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Mass Shootings in Half Moon Bay, Oakland Rock California

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Just since Saturday, at least 19 people have been killed and 17 have been injured in mass shootings in California.


California Sees Third Attack in Under a Week

Two California localities experienced separate mass shootings Monday, just days after an attacker killed 11 and injured nine others in a suburb of Los Angeles.

The first of the most recent shootings took place in Half Moon Bay, a small coastal town about 30 miles outside of San Francisco, where a gunman killed seven and critically injured an eighth at two different locations.

According to authorities, police were dispatched to the first location around 2:20 pm and found four people shot to death and a fifth victim also suffering gunshot wounds. Shortly after, three more people were found dead at another site nearby.

About two hours later, police discovered the suspect in his car in the parking lot of a San Mateo County Sheriff’s Office substation with a semiautomatic handgun in the vehicle that officials later confirmed he had purchased legally.

Sheriff Christina Corpus said the man was taken into custody “without incident” and is “fully cooperating.” He has been identified as a 66-year-old Half Moon Bay resident of Asian descent.

Currently, the gunman’s motive is unknown, but the Sheriff told reporters Monday that both of the locations he targeted were nurseries, and it has since been reported that they were mushroom farms.

“All evidence we have points to this being an instance of workplace violence. The Mountain Mushroom Farm, the first location, is where the subject was employed,” Corpus said in a press conference Tuesday, though she added that, so far, the “only known connection between the victims and the suspect is that they may have been coworkers.”

As of writing, it remains unclear why he targeted the second location. A mushroom farm called Concord Farms has told reporters that it was the site of the second shooting — which a law enforcement official confirmed to The Washington Post.

In a statement to the media, a spokesperson said the farm had “no past knowledge” of the alleged gunman or his possible motives. Little has been released about the victims, though Corpus said Tuesday they were all adults and a “mixture of Asian and Hispanic descent,” some of whom were migrants. 

Authorities had previously stated that, because people both live and work on the farms, children were among those who witnessed the shooting. However, on Tuesday, one official walked that back and said while children were indeed in the vicinity, police do not have information about specific witnesses.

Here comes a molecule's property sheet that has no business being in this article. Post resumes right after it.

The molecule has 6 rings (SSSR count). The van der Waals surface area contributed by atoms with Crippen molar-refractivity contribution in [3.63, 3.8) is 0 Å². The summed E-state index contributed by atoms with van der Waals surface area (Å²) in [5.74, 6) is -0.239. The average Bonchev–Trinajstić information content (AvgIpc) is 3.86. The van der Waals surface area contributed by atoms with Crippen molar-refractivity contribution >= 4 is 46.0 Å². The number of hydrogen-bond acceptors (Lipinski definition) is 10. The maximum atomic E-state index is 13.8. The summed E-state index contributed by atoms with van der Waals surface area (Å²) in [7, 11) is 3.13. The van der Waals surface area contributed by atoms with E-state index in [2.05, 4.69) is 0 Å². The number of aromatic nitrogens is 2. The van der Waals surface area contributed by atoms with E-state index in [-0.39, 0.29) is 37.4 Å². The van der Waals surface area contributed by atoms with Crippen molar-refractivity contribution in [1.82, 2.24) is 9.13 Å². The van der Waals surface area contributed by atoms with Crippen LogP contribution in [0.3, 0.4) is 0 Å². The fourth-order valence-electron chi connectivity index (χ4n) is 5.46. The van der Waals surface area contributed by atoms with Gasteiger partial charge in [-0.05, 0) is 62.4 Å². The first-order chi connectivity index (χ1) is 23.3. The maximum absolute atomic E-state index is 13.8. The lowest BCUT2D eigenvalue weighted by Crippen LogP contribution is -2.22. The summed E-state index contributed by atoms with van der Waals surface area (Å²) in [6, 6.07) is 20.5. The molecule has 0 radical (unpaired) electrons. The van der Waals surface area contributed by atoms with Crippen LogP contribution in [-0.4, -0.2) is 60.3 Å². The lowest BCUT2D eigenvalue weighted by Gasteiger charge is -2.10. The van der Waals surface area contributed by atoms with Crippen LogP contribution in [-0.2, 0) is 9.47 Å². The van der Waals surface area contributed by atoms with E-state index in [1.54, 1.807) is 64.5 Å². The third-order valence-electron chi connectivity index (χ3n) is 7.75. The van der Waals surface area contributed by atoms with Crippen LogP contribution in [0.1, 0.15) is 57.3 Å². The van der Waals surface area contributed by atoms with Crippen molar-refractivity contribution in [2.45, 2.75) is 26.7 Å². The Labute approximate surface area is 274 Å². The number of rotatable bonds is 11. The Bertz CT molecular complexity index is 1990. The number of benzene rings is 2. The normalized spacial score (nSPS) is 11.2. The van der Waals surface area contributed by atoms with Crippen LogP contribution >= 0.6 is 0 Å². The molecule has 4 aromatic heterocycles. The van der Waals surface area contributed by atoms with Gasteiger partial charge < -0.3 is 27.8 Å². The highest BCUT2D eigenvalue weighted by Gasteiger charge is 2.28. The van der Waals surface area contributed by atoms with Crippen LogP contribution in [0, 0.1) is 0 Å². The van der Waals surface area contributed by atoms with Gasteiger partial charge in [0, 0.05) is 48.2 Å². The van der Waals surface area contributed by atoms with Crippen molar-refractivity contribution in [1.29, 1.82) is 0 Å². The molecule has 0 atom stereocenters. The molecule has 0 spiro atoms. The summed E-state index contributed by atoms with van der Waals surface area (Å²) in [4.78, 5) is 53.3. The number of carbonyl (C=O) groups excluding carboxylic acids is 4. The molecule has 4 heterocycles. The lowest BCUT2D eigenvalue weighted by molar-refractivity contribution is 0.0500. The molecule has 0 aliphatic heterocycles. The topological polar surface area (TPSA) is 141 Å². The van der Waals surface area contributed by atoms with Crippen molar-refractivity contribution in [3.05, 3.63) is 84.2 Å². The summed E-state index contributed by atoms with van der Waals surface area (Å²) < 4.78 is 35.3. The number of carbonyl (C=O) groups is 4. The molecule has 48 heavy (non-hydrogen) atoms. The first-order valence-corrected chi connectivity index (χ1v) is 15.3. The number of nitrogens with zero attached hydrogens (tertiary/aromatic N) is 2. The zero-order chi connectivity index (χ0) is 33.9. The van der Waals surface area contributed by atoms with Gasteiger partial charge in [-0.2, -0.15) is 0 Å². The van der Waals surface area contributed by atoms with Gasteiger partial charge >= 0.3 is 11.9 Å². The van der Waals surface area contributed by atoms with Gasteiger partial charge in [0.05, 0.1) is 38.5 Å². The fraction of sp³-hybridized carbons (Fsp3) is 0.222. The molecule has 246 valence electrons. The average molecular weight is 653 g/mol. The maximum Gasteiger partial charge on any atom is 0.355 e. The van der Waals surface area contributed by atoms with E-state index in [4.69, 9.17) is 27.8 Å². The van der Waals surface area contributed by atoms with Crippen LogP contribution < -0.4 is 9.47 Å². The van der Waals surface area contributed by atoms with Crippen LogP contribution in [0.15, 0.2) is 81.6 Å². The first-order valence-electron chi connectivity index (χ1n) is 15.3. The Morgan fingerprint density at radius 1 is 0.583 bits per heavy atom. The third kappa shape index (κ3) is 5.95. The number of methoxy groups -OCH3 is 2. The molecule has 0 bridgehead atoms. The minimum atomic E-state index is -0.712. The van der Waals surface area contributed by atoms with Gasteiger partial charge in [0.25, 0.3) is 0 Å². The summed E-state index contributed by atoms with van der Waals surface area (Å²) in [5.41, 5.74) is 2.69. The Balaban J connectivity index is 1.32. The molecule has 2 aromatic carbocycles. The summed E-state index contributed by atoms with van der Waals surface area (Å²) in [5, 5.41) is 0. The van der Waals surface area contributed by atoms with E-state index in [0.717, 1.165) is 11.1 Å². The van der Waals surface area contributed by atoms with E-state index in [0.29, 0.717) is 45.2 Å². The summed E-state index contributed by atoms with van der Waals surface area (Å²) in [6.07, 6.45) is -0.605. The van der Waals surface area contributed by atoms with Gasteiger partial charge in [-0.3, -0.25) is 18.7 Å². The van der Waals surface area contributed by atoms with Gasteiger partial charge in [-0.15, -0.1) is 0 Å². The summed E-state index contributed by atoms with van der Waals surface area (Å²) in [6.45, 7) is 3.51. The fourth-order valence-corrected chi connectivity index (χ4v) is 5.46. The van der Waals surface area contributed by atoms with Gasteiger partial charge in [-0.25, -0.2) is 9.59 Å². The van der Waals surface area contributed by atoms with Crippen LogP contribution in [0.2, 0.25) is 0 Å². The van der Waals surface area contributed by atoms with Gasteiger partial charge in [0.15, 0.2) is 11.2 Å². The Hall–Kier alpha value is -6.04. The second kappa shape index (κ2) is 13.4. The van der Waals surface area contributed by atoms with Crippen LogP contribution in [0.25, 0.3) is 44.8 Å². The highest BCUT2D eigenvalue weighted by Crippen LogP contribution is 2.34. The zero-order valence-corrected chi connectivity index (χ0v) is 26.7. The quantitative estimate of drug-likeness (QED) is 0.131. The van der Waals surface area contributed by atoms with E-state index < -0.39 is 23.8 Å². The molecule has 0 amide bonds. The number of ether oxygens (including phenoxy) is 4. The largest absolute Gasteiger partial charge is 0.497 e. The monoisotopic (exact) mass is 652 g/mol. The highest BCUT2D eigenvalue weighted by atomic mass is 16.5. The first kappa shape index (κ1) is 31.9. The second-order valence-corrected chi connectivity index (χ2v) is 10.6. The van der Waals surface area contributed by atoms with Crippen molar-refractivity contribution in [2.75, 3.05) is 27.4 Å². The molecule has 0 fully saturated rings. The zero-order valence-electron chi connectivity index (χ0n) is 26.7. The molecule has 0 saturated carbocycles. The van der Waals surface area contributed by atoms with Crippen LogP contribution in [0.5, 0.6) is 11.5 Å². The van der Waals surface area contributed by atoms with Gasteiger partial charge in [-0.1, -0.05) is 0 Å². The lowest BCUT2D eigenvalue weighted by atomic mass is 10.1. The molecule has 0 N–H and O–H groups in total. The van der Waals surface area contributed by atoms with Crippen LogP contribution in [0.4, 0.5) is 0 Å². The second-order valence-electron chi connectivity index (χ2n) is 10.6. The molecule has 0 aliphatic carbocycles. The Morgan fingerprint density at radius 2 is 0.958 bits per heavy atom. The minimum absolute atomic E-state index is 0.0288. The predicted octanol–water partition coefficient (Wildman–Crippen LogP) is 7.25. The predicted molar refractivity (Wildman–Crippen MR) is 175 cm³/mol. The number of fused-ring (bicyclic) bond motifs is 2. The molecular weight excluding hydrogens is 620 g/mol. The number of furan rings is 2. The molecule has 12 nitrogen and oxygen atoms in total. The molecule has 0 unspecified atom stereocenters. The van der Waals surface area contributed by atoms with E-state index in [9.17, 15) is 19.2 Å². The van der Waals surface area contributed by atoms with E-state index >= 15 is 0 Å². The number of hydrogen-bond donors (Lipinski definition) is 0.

Just hours after the violence in Half Moon Bay, seven people were injured, and one other was killed during a shooting at a gas station in Oakland. Very little has been reported about the incident, but police have said that the shooting was “between several individuals.”

Renewed Calls for Gun Control

Californians continue to reel from the rapid succession of mass shootings in a state known for its strict gun control laws.

According to Everytown for Gun Safety, a nonprofit that advocates against gun violence, the state ranks No. 1 in the country for gun law strength. An analysis led by the organization found that California has the sixth-lowest rate of gun ownership and the eighth-lowest gun death rate.

Many of California’s top lawmakers have argued that the state’s relatively low gun violence statistics emphasize the need for more federal regulations.

“The Second Amendment’s becoming a suicide pact,” Gov. Gavin Newsom (D) told CBS News in an interview.

“We’ll continue to find whatever loopholes we can and continue to lead the national conversation on gun safety reform. And the data bares out. It works. It saves lives,” he continued. “California’s 37% lower than the death rate of the rest of the nation, and yet, with all that evidence, no one on the other side seems to give a damn. I can’t get anything done in Congress.”

Following the Monterey Park shooting, U.S. Sen. Diane Feinstein (D-Ca.), alongside other Democratic colleagues, introduced two gun control bills in the upper chamber. The first would ban assault weapons, while the second aims to raise the minimum age to purchase assault weapons from 18 to 21.

President Joe Biden quickly threw his support behind the measures, urging Congress to pass them.

“The majority of the American people agree with this commonsense action,” he said in a statement Monday. “There can be no greater responsibility than to do all we can to ensure the safety of our children, our communities and our nation.”

Editor’s Note: At Rogue Rocket, we make it a point to not include the names and pictures of mass murders, suspected mass murderers, or those accused of committing violent crimes who may have been seeking attention or infamy. Therefore, we will not be linking to other sources, as they may contain these details.